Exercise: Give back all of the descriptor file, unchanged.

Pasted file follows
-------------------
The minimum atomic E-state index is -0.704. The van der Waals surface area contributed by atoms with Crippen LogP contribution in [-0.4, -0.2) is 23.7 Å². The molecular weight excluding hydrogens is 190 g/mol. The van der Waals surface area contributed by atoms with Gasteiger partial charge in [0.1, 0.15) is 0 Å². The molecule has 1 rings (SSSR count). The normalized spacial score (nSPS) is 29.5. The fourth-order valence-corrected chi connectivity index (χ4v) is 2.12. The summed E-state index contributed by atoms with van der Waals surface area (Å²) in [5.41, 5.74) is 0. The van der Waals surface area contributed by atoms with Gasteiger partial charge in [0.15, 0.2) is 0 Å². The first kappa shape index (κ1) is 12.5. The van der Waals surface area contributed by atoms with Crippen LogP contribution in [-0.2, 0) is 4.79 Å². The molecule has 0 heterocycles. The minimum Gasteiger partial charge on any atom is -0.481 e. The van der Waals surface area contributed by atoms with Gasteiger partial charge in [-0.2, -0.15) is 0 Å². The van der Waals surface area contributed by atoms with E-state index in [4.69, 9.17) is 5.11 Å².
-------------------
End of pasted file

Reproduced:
The minimum atomic E-state index is -0.704. The van der Waals surface area contributed by atoms with Crippen LogP contribution in [-0.4, -0.2) is 23.7 Å². The molecular weight excluding hydrogens is 190 g/mol. The van der Waals surface area contributed by atoms with Gasteiger partial charge in [0.1, 0.15) is 0 Å². The molecule has 1 rings (SSSR count). The normalized spacial score (nSPS) is 29.5. The fourth-order valence-corrected chi connectivity index (χ4v) is 2.12. The summed E-state index contributed by atoms with van der Waals surface area (Å²) in [5.41, 5.74) is 0. The van der Waals surface area contributed by atoms with Gasteiger partial charge in [0.15, 0.2) is 0 Å². The first kappa shape index (κ1) is 12.5. The van der Waals surface area contributed by atoms with Crippen LogP contribution in [-0.2, 0) is 4.79 Å². The molecule has 0 heterocycles. The minimum Gasteiger partial charge on any atom is -0.481 e. The van der Waals surface area contributed by atoms with Gasteiger partial charge in [-0.2, -0.15) is 0 Å². The van der Waals surface area contributed by atoms with E-state index in [4.69, 9.17) is 5.11 Å².